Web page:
Defendant argues that the statute is "overbroad" but cites no legal authority. The argument is without merit.


Defendant argues that evidence seized from his residence in Delaware should have been excluded because it was the product of a defective search warrant.

The record shows that a defective warrant was issued but that no search was made pursuant to it. A new warrant was obtained on which no attack was made. Accordingly, nothing has been shown to invalidate seizures made pursuant to the second and valid warrant.


Defendant argues that his Fourth Amendment rights were violated by a warrantless search of his automobile which produced the insurance policies offered into evidence to establish motive.

As a general rule a warrantless search is unreasonable and violative of the Fourth Amendment. Coolidge v. New Hampshire, 403 U.S. 443, 91 S. Ct. 2022, 29 L. Ed. 2d 564 (1971). It is arguable, therefore, that the search of the car was invalid, but our examination of the record persuades us that exigent circumstances justified what was done. The record is clear that defendant had represented himself as a member of an organization or gang which killed for hire, that there was a contract to kill the alleged victim, that others were involved in the pay-off, and that defendant had access to other automobiles in which incriminating evidence might be located, i. e. insurance policy and diagram of scene. These facts are sufficient to sustain the exigency of the circumstances test. Carroll v. United States, 267 U.S. 132, 45 S. Ct. 280, 69 L. Ed. 543 (1925); Chambers v. Maroney, 399 U.S. 42, 90 S. Ct. 1975, 26 L. Ed. 2d 419 (1970); People v. White, 392 Mich. 404, 221 N.W.2d 357 (1974); England v. State, 274 Md. 264, 334 A.2d 98 (1975).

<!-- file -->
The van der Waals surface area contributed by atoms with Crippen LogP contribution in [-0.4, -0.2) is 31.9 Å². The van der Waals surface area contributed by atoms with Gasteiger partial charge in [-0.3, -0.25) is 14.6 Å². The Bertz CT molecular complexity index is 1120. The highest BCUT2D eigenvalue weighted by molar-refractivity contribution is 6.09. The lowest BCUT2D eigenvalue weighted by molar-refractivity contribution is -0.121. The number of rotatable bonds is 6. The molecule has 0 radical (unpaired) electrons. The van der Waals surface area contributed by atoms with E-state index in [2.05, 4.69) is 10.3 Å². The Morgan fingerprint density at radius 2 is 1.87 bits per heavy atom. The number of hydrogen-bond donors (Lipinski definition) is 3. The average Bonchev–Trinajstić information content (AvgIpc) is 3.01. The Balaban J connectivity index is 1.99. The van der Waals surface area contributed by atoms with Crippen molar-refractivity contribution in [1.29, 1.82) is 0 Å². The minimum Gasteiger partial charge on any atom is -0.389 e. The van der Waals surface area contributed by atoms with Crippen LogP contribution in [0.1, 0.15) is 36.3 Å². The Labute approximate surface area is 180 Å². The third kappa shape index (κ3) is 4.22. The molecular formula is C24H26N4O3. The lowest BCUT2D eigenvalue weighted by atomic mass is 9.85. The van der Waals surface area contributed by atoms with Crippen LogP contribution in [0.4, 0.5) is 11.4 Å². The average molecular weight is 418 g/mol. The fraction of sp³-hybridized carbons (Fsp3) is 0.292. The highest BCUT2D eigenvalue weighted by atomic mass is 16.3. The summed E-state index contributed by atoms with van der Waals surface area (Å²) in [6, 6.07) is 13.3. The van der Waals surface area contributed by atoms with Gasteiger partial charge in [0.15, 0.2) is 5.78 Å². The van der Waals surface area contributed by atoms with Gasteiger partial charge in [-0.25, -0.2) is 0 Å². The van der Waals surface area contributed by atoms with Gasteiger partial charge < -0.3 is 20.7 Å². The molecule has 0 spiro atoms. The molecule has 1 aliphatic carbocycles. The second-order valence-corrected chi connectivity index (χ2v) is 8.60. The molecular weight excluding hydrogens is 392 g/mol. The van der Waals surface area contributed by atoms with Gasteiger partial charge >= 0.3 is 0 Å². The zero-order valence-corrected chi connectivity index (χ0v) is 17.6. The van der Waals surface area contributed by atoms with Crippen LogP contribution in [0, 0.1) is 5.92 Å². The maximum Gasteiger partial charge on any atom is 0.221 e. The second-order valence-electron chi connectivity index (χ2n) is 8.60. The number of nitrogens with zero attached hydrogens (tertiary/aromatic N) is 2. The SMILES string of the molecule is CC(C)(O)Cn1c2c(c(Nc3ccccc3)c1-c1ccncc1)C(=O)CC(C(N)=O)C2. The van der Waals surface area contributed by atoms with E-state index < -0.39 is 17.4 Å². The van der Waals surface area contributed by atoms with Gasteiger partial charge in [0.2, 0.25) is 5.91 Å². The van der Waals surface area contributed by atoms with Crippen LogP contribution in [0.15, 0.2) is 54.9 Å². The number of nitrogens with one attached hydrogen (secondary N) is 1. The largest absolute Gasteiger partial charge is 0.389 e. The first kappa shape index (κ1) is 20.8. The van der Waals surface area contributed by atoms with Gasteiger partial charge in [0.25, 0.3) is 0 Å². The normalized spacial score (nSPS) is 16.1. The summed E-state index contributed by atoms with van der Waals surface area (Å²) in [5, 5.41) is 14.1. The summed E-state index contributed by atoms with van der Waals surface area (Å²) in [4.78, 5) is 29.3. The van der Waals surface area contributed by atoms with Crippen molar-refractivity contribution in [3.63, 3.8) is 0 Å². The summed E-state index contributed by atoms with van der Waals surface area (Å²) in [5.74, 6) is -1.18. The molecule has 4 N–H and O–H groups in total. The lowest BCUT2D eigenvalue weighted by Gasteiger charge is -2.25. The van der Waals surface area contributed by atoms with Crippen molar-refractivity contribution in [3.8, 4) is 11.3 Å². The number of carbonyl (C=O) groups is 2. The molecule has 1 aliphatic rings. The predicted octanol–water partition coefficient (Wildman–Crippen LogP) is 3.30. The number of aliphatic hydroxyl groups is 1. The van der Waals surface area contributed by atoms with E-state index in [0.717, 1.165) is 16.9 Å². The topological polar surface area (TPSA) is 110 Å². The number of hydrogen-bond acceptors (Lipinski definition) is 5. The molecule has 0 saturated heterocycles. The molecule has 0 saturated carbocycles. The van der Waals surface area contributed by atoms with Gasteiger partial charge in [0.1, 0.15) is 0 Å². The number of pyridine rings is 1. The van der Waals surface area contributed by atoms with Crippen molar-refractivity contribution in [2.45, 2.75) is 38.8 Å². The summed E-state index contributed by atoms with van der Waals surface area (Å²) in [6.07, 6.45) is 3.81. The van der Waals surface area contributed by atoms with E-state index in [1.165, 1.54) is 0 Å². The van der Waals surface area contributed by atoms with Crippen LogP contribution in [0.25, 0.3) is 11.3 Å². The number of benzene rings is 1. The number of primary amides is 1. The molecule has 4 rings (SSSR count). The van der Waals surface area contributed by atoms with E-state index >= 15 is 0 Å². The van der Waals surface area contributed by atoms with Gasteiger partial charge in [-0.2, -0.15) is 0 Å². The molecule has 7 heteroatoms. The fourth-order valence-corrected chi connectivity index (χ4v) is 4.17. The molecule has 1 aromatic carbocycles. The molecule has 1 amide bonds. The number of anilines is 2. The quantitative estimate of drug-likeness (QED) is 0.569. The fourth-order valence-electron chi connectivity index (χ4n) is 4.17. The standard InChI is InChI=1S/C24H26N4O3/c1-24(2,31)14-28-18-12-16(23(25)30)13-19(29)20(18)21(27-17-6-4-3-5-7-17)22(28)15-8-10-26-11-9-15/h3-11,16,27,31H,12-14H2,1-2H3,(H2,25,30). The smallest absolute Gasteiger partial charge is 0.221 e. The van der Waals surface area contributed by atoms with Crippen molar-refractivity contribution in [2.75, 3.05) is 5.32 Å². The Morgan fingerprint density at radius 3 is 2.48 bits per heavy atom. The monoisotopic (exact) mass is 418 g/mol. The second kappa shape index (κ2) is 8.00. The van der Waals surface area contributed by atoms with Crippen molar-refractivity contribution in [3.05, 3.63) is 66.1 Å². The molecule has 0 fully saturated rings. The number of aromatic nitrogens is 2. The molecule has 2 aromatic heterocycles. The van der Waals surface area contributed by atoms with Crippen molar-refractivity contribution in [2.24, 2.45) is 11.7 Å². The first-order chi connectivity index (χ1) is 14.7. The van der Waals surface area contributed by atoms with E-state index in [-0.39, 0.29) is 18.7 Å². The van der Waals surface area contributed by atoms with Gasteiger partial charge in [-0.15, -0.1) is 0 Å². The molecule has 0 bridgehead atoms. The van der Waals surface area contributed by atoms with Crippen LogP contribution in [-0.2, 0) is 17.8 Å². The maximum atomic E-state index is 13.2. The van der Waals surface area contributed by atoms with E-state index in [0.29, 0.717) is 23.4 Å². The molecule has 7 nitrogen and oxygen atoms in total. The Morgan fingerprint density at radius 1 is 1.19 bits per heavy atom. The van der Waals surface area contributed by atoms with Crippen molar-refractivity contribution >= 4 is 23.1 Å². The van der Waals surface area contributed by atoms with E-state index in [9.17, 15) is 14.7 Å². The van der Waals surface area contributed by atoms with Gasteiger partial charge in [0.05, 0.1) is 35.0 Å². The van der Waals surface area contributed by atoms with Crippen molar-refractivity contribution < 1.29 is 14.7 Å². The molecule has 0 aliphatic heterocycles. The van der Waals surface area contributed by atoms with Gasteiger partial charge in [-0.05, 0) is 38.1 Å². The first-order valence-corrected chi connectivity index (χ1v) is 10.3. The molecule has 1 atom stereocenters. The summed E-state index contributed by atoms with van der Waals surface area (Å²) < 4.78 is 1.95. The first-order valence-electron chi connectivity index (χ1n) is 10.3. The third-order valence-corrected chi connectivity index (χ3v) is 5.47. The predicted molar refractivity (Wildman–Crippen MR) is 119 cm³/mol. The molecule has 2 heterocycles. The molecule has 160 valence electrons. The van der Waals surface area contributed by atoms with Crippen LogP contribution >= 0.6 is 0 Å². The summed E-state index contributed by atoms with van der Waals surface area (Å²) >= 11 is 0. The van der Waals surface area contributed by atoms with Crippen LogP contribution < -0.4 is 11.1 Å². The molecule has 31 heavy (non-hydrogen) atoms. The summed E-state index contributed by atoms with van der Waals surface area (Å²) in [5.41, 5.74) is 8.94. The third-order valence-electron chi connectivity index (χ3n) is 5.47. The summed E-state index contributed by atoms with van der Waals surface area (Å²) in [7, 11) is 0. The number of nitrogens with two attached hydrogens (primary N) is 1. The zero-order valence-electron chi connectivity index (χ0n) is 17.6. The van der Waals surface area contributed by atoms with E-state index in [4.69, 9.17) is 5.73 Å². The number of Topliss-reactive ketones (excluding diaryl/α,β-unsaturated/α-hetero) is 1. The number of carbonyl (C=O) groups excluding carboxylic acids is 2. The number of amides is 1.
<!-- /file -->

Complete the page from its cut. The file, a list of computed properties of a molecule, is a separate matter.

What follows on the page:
Defendant argues that his right to due process and equal protection of the law under the Fourteenth Amendment and his right to trial by jury under the Sixth Amendment were violated by 11 Del.C. § 432(2) which denies him the defense of entrapment.

11 Del.C. § 432 provides as follows: